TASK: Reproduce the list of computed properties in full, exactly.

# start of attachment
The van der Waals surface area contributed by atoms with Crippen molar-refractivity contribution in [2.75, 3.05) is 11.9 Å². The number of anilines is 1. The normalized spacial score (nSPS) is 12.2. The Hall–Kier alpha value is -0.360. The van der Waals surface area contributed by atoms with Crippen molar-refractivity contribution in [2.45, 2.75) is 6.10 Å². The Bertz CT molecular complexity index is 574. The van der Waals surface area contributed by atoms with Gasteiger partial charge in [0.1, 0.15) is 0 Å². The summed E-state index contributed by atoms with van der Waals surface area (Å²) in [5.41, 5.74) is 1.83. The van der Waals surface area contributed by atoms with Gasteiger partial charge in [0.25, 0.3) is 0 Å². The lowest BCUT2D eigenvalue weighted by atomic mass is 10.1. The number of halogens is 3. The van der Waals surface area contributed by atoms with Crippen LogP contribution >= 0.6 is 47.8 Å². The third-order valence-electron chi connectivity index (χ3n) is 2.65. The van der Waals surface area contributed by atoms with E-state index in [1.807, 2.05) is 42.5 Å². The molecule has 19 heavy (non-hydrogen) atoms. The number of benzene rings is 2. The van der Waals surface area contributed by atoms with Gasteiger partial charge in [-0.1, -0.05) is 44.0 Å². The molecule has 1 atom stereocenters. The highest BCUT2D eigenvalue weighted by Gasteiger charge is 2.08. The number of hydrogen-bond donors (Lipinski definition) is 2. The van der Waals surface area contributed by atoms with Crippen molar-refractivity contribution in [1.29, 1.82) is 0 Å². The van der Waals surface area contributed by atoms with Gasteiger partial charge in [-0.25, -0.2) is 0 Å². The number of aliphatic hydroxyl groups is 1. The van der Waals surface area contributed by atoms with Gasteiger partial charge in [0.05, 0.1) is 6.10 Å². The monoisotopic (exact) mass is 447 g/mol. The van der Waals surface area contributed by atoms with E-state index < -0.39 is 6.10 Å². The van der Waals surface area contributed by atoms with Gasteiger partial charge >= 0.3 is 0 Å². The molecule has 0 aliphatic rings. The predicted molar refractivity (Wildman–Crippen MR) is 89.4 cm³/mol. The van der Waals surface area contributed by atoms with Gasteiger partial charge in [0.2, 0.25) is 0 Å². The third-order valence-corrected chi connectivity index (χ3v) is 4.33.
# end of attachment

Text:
The van der Waals surface area contributed by atoms with Crippen molar-refractivity contribution in [2.75, 3.05) is 11.9 Å². The number of anilines is 1. The normalized spacial score (nSPS) is 12.2. The Hall–Kier alpha value is -0.360. The van der Waals surface area contributed by atoms with Crippen molar-refractivity contribution in [2.45, 2.75) is 6.10 Å². The Bertz CT molecular complexity index is 574. The van der Waals surface area contributed by atoms with Gasteiger partial charge in [0.1, 0.15) is 0 Å². The summed E-state index contributed by atoms with van der Waals surface area (Å²) in [5.41, 5.74) is 1.83. The van der Waals surface area contributed by atoms with Gasteiger partial charge in [0.25, 0.3) is 0 Å². The lowest BCUT2D eigenvalue weighted by atomic mass is 10.1. The number of halogens is 3. The van der Waals surface area contributed by atoms with Crippen LogP contribution >= 0.6 is 47.8 Å². The third-order valence-electron chi connectivity index (χ3n) is 2.65. The van der Waals surface area contributed by atoms with E-state index in [1.807, 2.05) is 42.5 Å². The molecule has 19 heavy (non-hydrogen) atoms. The number of benzene rings is 2. The van der Waals surface area contributed by atoms with Gasteiger partial charge in [-0.1, -0.05) is 44.0 Å². The molecule has 1 atom stereocenters. The highest BCUT2D eigenvalue weighted by Gasteiger charge is 2.08. The number of hydrogen-bond donors (Lipinski definition) is 2. The van der Waals surface area contributed by atoms with Crippen molar-refractivity contribution in [1.29, 1.82) is 0 Å². The van der Waals surface area contributed by atoms with Gasteiger partial charge in [-0.25, -0.2) is 0 Å². The number of aliphatic hydroxyl groups is 1. The van der Waals surface area contributed by atoms with Gasteiger partial charge in [0.05, 0.1) is 6.10 Å². The monoisotopic (exact) mass is 447 g/mol. The van der Waals surface area contributed by atoms with E-state index < -0.39 is 6.10 Å². The van der Waals surface area contributed by atoms with Gasteiger partial charge >= 0.3 is 0 Å². The molecule has 0 aliphatic rings. The predicted molar refractivity (Wildman–Crippen MR) is 89.4 cm³/mol. The van der Waals surface area contributed by atoms with Gasteiger partial charge in [0.2, 0.25) is 0 Å². The third-order valence-corrected chi connectivity index (χ3v) is 4.33.